• Jumping to conclusions?

    I don't know Adrian--isn't IdeaStorm fairly new???

    Seems to me that we ought not jump to any conclusions and let Dell have a chance to act on some the suggestions.

    D T Schmitz
  • Not a bad idea, just poorly implemented

    The open forum style could bring the "next big thing". However, the way it was done made for a mish-mash of the same old stuff that everyone already knew. Plus, early on, there were no filters to stop people "voting" for their pets multiple times. There was no real effort to get a valid cross-section of users to provide real, statistical wants versus getting the sequaky wheels. As you stated, there was no effort to focus on what Dell is willing and able to provide.
    • Not a bad idea, just poorly implemented

      I agree. The idea was only flawed in that Dell never intended to follow thru on the suggestions. And they make a remark about not wanting to alienate Linux users by picking the wrong distro. Huh. You ain't even SEEN alienation if Dell just leaves this mass of smoldering passion unrequited...
      • WOM Works Both Ways

        I left messages on IdeaStorm related to this exact subject. It was a great idea, but it wasn't thought through thoroughly, it wasn't framed correctly, it is running a forum format that looks kludged together by interns, and isn't being managed correctly if at all. In short, it looks like someone at Dell read an issue of WOMMA's newsletter, and had a Eureka! moment (kneejerk reaction).

        A scary thought is that the forum isn't there to do what its stated purpose is at all: perhaps all it is doing is collecting information on potential buyers, or is being datamined for keywords for who knows what purpose, and was never intended as a customer interaction tool.

        I manage online communities both for a living and as a hobby and have done so for over a decade; I could literally walk in the door and by lunch have things on the road to recovery -- I know *exactly* what they need to do. Have I heard back? No. Am I likely to? No. Is this likely to be a PR thermonuclear explosion for Dell? Quite likely.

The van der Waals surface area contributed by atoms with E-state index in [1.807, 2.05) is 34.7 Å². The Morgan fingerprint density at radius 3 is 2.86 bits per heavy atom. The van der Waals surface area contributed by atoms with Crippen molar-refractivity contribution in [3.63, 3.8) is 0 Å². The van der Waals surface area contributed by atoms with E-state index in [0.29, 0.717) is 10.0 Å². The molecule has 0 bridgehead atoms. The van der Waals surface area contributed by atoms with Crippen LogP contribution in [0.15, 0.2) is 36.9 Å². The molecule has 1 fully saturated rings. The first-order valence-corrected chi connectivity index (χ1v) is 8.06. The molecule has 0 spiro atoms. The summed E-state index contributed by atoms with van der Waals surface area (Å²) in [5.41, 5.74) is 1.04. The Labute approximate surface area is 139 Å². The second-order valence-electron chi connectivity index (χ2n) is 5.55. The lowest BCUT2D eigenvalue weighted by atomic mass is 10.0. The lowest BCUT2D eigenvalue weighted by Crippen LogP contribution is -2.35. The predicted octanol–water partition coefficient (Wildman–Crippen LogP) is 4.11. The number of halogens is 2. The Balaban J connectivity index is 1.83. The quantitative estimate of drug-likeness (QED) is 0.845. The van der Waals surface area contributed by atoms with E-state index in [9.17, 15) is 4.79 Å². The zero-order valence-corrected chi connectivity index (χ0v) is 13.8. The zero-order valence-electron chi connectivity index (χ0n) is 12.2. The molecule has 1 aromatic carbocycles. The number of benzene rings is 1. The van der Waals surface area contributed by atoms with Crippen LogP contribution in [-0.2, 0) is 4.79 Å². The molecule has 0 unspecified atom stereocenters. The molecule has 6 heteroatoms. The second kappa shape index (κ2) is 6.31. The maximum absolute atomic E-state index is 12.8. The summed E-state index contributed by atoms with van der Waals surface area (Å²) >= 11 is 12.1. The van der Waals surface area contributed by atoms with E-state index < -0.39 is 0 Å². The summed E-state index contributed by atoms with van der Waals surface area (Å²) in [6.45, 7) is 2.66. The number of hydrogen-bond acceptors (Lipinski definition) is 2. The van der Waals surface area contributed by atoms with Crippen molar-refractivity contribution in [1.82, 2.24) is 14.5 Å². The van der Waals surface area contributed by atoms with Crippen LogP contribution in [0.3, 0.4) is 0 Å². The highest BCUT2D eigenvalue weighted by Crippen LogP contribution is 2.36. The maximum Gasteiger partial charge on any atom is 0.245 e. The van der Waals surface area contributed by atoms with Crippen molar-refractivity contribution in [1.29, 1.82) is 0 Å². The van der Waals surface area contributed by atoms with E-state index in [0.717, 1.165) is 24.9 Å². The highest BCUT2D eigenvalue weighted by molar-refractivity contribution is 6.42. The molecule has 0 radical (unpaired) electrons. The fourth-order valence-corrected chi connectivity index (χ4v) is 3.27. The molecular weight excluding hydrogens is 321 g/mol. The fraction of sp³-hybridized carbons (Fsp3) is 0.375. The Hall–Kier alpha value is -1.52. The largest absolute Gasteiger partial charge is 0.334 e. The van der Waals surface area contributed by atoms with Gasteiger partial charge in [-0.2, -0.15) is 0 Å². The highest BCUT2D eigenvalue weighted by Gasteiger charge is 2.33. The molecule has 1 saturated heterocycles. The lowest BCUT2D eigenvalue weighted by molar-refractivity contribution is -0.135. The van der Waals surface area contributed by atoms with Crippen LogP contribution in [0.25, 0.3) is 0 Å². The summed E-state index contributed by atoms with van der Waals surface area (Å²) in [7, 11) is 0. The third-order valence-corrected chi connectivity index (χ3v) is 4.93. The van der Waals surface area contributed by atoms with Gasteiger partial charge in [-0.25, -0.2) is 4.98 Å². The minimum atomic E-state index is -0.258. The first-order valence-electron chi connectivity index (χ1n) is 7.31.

Bad WOM is almost always worse that no WOM, and in this case could be a company killer.
  • Probably not representative

    The problem is that the feedback mechanism was not done in a way that encouraged feedback representative of the population out there. As soon as the link got published on SlashDot, you knew the Linux community's opinion would be overrepresented in the results. Note that I'm [b]not[/b] saying the feedback was bad, only that it isn't necessarily (or even likely) representative of the wishes of Dell's current or potential customers. Ignore the rankings of the feedback but don't ignore the feedback itself. Living and dying on the ranking would be like looking at ZDNet talkback posters and concluding that 90% of the world ran OSX and hated everything about Microsoft. While some probably have drunk enough Jobs koolaid to believe that 90% of the world runs OSX, the sane members of this community know better. :)
    • You are correct, but one trend is clear

      You are correct, the results are probably not representative to the computing population as a whole. One thing is true, with so many people pushing for Linux, and the fact that not everyone reads ZDnet or slashdot, that even while skewed, there is a strong demand for Linux out there from the larger vendors.

      I would think that maybe 1 in 20 linux user's found the site, could be bothered to log in and vote and read, etc. So while still VERY small compared to the marker in general, it does represent approximatly several hundred thousand units that could be sold, extra, over the next couple of years.

      On thing that Dell should keep in mind. Nvidia took the plunge with full support of Linux, for real. 5-6 years later and they are still #1 in the hearts and minds of Linux user's over ATI. Anyone buying a video card for Linux = Nvidia.